For my horse daughter, in this Year of the Horse, with her permission.
For my horse daughter, in this Year of the Horse, with her permission.
I have a friend who fills out the gift tag option when ordering products online – for herself! When her item arrives, it comes with a love note, from her.
Another friend, who I went to Alaska with for six weeks during college, wrote herself letters. She put pen to paper before we even boarded the plane. When she received it mid-way through the adventure she told me she had done because explaining she anticipated she might be lonely.
In both instances, when I first heard about their practices, I thought, WACKO… I didn’t say the word but am certain the puzzled look on my face expressed how odd I thought each one of them was.
“You might not want to share that with people” is what I thought. Maybe they didn’t know it seemed selfish and strange and kind of pathetic.
It’s years later and I wonder not about their choices but about my response.
Clearly they were both ahead of their time. Now, there is a language for self-acceptance, self-compassion and self-love. But these friends weren’t doing online exercises with Brene Brown or reading Cheri Huber’s book There’s Nothing Wrong With You No Matter What You Think. No, they were attending to, nurturing and doting on themselves because they learned or taught themselves to relate to themselves in loving ways.
It seemed so crazy to me at the time. Then, I was barely conscious of the way I talked to myself. I’m not sure I would have even understand what having a relationship with yourself meant.
“It’s o.k. to talk to yourself,” My Great Aunt Jean used to say, “As long as nobody answers.”
Writing notes or letters to yourself seemed too close to answering. And maybe it scared me. But why?
After all, I was a journal writer even way back when. It wasn’t the notes, per se, that struck me as strange, but the planning and ahead and admitting needs and taking steps to meet them. It was how they each gave attention to their comfort and delight. They acted so deliberately, with intention and without shame. They recognized and admitted their needs and wants.
As a kid, I was told if you asked for a piece of candy from the candy dish you couldn’t have it. Asking was rude. You had to be waited to be asked. Pretending not to be staring at the white rooster dish wondering what was inside was the goal at my great-grandmother’s house. Trying not to obsess about or drool over the chewy caramel candy in a glass bowl at my Nana’s was hard.
If you could wait you might be rewarded. If you got greedy or impatient, if you asked or admitted what you wanted… Game over. You lose. Don’t ask. Don’t expect. Don’t want. Or if you do, at least don’t say so out loud.
What was a candy dish for if not for sharing candy?
I learned to be coy about getting needs met and owning up to them. The only thing worse than being needy was seeming needy. That was weak and weak is bad.
However, waiting to be asked and pretending you didn’t care a bit about your needs or wants was more dignified and restrained. Strong even. If you could go a step further, say “No thank you” even to something you wanted, that was strong, almost regal and triumphant.
It’s not like anyone said it in words. But that is the message I got. Denying the self and overriding desire was admirable. And what makes me think of it now, isn’t the past, but the cold.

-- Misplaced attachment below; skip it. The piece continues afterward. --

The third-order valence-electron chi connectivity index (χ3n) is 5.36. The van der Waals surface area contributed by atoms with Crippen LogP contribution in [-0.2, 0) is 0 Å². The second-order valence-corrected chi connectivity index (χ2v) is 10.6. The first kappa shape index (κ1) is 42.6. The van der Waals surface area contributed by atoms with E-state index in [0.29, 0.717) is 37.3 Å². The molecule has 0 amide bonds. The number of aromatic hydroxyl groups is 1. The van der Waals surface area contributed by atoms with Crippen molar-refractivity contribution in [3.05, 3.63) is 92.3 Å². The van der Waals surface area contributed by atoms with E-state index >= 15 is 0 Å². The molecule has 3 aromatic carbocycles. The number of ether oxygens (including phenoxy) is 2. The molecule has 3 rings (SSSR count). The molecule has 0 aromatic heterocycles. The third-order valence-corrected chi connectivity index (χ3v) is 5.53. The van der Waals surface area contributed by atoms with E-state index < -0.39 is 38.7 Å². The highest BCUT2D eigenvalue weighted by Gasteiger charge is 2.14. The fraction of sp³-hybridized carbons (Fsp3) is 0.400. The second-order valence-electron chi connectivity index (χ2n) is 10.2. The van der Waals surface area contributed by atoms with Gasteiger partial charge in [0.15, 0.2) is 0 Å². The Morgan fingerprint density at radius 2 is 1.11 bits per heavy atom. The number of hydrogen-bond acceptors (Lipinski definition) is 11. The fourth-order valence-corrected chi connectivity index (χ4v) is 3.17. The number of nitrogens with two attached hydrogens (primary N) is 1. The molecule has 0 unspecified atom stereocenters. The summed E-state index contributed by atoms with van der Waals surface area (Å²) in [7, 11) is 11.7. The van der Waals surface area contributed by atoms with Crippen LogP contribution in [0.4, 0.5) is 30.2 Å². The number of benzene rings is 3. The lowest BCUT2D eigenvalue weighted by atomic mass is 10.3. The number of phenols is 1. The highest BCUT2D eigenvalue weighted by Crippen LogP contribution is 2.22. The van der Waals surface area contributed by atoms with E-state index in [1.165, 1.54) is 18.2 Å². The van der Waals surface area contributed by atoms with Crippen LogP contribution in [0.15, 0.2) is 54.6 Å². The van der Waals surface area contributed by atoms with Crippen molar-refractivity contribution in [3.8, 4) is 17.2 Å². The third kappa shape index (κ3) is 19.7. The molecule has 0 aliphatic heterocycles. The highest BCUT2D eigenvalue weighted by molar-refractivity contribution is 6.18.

Wednesday, my daughter headed with her guitar to the door wearing only a sweatshirt. It’s seven degrees out.
“Put your coat on” I say, “It’s cold.”
“It’s just across the street.”
And the truth is, I never put my coat on, even when it’s seven degrees or below zero. Same for my mittens or a hat. And I don’t carry an umbrella and I judge the light weights who do. A remote starter? No way. All of those things are for wimps. Who has the time or the money and can’t be cold (or wet) for a minute or two?
And maybe I’m even a little proud of myself when I tough it out. But why?
I’m not happy to have taught this to my own daughter. Not proud. I don’t want her to think self neglect is better than self-care. I don’t want her to shiver in the cold for even a few minutes. It’s not tough. I want her to be know how to make herself comfortable even in the elements. But I haven’t shown her that I’ll do that for myself so now she’s copying me.
I don’t know if I will ever write myself a love note when I order a package or mail myself a letter before boarding a plane. However, I’m going to start wearing my red mittens and maybe even a matching scarf.
I want my daughter to know that her needs are not optional. Life stretches our tough muscles plenty without us trying to go without or make due with less for “practice.”
It’s one thing to give a pair of mittens to someone who needs them more. That might be noble or virtuous. But to leave them on the counter, by the door, where they are warm when my hands are cold, that’s something else.
Silence Protects Abusers
What if every survivor of sexual abuse picked up the phone, called their abuser and confronted them like this woman did?
What if we confronted perpetrators over the phone, hit record and then You Tubed the response? That would be a lot of signals carried by cell towers, countless phones ringing in living rooms, offices, schools and churches.
90% of the 25% to 33% of adults sexually abused during childhood know the perpetrators. They aren’t random criminal monsters but teachers and relatives, ministers and coaches we often know by name who were our caretakers as children. What it we all had recorded proof that our own families and friends and larger society could not dismiss or minimize and would have to confront directly and immediately?
We might live in a different world and one safer for children.